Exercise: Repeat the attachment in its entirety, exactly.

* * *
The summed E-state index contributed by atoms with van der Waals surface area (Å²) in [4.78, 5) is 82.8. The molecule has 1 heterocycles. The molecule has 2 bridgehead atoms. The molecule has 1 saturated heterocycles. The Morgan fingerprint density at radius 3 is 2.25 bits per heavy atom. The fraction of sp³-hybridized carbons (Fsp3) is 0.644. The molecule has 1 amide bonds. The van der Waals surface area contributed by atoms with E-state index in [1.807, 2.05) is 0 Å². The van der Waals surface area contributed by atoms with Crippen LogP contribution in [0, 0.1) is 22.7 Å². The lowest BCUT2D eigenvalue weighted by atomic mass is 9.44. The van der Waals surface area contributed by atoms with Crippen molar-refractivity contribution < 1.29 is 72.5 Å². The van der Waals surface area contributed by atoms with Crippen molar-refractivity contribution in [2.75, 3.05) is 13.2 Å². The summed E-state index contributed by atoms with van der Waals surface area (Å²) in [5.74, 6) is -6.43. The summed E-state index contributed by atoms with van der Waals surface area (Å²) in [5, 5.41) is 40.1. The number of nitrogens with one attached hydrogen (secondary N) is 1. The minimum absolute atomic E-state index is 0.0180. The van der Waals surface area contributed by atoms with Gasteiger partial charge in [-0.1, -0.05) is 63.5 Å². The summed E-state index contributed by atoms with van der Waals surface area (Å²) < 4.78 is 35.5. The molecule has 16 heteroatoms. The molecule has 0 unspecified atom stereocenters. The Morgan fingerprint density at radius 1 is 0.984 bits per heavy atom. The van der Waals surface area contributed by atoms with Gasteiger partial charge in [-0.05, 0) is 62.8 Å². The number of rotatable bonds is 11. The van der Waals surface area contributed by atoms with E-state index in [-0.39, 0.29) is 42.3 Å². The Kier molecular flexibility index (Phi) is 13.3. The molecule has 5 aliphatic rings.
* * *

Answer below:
The summed E-state index contributed by atoms with van der Waals surface area (Å²) in [4.78, 5) is 82.8. The molecule has 1 heterocycles. The molecule has 2 bridgehead atoms. The molecule has 1 saturated heterocycles. The Morgan fingerprint density at radius 3 is 2.25 bits per heavy atom. The fraction of sp³-hybridized carbons (Fsp3) is 0.644. The molecule has 1 amide bonds. The van der Waals surface area contributed by atoms with E-state index in [1.807, 2.05) is 0 Å². The van der Waals surface area contributed by atoms with Crippen LogP contribution in [0, 0.1) is 22.7 Å². The lowest BCUT2D eigenvalue weighted by atomic mass is 9.44. The van der Waals surface area contributed by atoms with Crippen molar-refractivity contribution < 1.29 is 72.5 Å². The van der Waals surface area contributed by atoms with Crippen molar-refractivity contribution in [2.75, 3.05) is 13.2 Å². The summed E-state index contributed by atoms with van der Waals surface area (Å²) in [5.74, 6) is -6.43. The summed E-state index contributed by atoms with van der Waals surface area (Å²) in [5, 5.41) is 40.1. The number of nitrogens with one attached hydrogen (secondary N) is 1. The minimum absolute atomic E-state index is 0.0180. The van der Waals surface area contributed by atoms with Gasteiger partial charge in [-0.1, -0.05) is 63.5 Å². The summed E-state index contributed by atoms with van der Waals surface area (Å²) < 4.78 is 35.5. The molecule has 16 heteroatoms. The molecule has 0 unspecified atom stereocenters. The Morgan fingerprint density at radius 1 is 0.984 bits per heavy atom. The van der Waals surface area contributed by atoms with Gasteiger partial charge in [-0.05, 0) is 62.8 Å². The number of rotatable bonds is 11. The van der Waals surface area contributed by atoms with E-state index in [-0.39, 0.29) is 42.3 Å². The Kier molecular flexibility index (Phi) is 13.3. The molecule has 5 aliphatic rings.